Lesbian and Gay Rights in the World—Geography of Bigotry and Oppression

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This amazing map, developed by the International Lesbian, Gay, Bisexual, Trans and Intersex Organization, portrays, as of May 2012, the status of critical LGBT protections and persecutions world wide. We hope all people interested in international issues will examine it and understand where progress is being made and where horrible persecution and enforced neglect endure.

It is encouraging to see signs of great progress in areas of South America and most of Western Europe, where a modicum of equality is emerging, in spite of entrenched religious opposition by atheistic religionists deeply embedded in the pastoral hierarchies of these societies.

It is painful to see how pervasive persecution and ignorance continue unopposed and unabated throughout Asia, Africa, and North and Central America, omitting only Canada. This horror persists and advances in such economically advanced nations as the United States, Russia, and China.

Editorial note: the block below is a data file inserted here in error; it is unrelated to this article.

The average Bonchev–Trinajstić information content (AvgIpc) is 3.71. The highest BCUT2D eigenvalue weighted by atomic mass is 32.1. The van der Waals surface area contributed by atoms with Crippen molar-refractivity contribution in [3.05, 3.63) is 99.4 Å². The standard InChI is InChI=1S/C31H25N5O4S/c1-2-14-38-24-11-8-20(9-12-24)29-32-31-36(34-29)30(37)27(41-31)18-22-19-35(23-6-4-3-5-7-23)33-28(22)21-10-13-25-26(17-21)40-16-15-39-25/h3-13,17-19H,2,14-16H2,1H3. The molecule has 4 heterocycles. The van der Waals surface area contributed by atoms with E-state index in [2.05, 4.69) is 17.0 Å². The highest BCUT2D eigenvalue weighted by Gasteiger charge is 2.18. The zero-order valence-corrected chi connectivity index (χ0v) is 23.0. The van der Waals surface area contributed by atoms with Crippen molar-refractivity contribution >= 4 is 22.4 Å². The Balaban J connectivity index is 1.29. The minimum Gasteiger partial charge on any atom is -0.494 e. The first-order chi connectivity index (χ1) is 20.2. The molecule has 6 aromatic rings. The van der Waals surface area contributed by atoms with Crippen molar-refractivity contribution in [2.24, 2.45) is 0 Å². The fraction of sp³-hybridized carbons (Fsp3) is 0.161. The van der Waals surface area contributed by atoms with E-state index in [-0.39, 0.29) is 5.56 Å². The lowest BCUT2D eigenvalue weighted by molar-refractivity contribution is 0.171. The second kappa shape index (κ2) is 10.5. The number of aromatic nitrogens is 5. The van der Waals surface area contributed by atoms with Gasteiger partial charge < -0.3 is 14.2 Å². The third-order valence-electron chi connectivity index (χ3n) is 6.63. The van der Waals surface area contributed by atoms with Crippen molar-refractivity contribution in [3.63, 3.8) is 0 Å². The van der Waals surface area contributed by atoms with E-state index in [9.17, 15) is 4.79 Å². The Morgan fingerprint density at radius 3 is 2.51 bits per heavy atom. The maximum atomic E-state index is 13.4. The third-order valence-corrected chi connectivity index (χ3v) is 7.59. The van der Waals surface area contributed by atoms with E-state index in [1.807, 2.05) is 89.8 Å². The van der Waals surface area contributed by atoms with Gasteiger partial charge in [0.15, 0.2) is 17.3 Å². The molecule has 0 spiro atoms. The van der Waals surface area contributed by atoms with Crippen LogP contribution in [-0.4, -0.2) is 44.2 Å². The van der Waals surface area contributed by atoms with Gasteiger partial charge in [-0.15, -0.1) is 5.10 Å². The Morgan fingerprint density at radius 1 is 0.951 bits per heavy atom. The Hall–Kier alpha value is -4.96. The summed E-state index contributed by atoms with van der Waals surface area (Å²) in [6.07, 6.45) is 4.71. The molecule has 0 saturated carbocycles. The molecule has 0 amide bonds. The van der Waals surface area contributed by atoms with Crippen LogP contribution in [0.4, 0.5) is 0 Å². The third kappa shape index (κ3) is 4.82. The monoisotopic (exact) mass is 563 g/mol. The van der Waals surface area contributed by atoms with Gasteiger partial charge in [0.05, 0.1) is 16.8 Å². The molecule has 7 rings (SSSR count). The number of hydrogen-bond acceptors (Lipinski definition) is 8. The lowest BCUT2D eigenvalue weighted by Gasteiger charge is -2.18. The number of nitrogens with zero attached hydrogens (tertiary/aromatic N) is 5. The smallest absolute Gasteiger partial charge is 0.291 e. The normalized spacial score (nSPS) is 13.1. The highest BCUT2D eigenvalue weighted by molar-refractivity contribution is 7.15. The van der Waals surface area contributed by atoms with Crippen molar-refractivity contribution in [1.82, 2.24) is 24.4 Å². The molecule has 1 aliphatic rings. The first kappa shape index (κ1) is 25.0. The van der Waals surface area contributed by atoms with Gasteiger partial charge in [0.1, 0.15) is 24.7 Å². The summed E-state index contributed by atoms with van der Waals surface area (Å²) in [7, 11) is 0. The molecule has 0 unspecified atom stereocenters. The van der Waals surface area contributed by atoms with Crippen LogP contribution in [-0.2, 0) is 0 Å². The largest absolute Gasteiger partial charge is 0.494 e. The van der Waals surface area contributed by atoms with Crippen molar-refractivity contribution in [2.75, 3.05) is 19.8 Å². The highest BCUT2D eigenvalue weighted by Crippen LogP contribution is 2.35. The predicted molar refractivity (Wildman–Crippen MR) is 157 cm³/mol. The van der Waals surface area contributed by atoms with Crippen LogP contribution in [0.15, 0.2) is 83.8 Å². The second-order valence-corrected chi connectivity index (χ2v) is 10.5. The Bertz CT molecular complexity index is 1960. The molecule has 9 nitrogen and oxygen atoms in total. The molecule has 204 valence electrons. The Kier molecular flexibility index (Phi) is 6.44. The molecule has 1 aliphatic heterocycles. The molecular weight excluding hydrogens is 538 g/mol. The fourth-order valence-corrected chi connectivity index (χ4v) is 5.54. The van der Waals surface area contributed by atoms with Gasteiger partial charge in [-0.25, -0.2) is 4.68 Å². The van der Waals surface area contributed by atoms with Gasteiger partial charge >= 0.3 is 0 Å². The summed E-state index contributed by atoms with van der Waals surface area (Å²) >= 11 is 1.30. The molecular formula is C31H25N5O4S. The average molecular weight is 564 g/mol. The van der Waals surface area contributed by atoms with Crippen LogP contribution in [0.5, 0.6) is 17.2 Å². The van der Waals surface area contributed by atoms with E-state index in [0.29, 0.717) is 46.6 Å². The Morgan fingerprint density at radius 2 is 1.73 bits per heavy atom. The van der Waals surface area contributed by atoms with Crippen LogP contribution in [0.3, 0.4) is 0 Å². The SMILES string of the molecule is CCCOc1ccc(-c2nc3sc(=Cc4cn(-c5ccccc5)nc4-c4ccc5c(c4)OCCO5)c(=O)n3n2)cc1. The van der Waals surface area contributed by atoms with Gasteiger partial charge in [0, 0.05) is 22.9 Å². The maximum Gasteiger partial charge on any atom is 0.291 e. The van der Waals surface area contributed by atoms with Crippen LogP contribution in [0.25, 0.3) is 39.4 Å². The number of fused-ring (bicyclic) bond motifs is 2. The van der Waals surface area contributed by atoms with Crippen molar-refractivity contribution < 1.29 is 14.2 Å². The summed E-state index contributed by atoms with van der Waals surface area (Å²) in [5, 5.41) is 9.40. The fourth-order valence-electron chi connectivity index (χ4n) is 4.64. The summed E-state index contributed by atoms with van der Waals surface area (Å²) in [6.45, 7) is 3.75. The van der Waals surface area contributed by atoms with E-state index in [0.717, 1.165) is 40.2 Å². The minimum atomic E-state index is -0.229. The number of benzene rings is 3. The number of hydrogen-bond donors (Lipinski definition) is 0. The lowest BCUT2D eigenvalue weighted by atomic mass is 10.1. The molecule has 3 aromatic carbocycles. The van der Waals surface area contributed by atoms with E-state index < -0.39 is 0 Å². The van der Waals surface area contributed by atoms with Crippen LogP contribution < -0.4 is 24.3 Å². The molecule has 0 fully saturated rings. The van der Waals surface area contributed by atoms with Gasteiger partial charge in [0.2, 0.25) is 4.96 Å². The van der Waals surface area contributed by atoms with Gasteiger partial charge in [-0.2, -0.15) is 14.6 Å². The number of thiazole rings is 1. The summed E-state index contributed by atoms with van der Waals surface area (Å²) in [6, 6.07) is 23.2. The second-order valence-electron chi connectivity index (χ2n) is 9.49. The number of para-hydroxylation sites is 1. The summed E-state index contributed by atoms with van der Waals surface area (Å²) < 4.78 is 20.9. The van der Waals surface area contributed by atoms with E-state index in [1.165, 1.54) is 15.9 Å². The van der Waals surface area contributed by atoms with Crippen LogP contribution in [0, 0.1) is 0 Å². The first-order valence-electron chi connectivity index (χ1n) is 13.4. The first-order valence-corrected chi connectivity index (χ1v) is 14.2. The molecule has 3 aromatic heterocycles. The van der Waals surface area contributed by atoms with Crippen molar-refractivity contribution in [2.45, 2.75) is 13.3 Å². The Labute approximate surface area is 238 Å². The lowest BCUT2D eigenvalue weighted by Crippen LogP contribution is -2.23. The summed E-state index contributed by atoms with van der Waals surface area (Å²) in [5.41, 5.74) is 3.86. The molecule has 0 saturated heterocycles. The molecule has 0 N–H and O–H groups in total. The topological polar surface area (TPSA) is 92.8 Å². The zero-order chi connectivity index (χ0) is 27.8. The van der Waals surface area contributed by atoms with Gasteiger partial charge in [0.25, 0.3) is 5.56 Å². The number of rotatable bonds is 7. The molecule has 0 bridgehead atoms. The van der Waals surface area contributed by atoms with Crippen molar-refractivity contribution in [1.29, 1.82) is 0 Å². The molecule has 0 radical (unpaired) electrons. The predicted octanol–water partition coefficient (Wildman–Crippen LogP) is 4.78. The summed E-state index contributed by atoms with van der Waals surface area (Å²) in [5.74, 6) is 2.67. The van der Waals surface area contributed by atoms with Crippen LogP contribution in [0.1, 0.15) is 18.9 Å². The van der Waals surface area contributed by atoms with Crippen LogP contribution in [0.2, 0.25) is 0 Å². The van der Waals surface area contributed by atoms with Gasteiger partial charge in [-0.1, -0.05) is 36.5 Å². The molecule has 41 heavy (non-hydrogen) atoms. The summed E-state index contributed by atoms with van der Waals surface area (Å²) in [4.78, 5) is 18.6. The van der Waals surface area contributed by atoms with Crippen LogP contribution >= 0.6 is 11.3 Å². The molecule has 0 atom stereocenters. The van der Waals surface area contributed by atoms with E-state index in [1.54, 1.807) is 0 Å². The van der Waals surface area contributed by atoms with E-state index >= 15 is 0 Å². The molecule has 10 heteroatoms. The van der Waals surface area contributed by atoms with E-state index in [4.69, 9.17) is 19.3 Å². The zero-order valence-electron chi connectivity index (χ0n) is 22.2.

At the same time, the atheist leadership of the false religions of fundamentalism—regardless of the mythological origins of their beliefs—have made it their worldwide business to oppose education, and anything else which would broaden people’s perspectives on the realities of living in a modernizing society.

Nowhere is this atheistic negation of the most basic tenets of the faith they claim to espouse more apparent than in the United States, where the bigoted leadership of christianist cults, who know nothing of the “Christ” they claim to extol, expend vast sums to export their hatred to the third world in hope of colonializing the minds of uninformed citizens while quietly seizing financial control of undeveloped natural resources for personal advantage.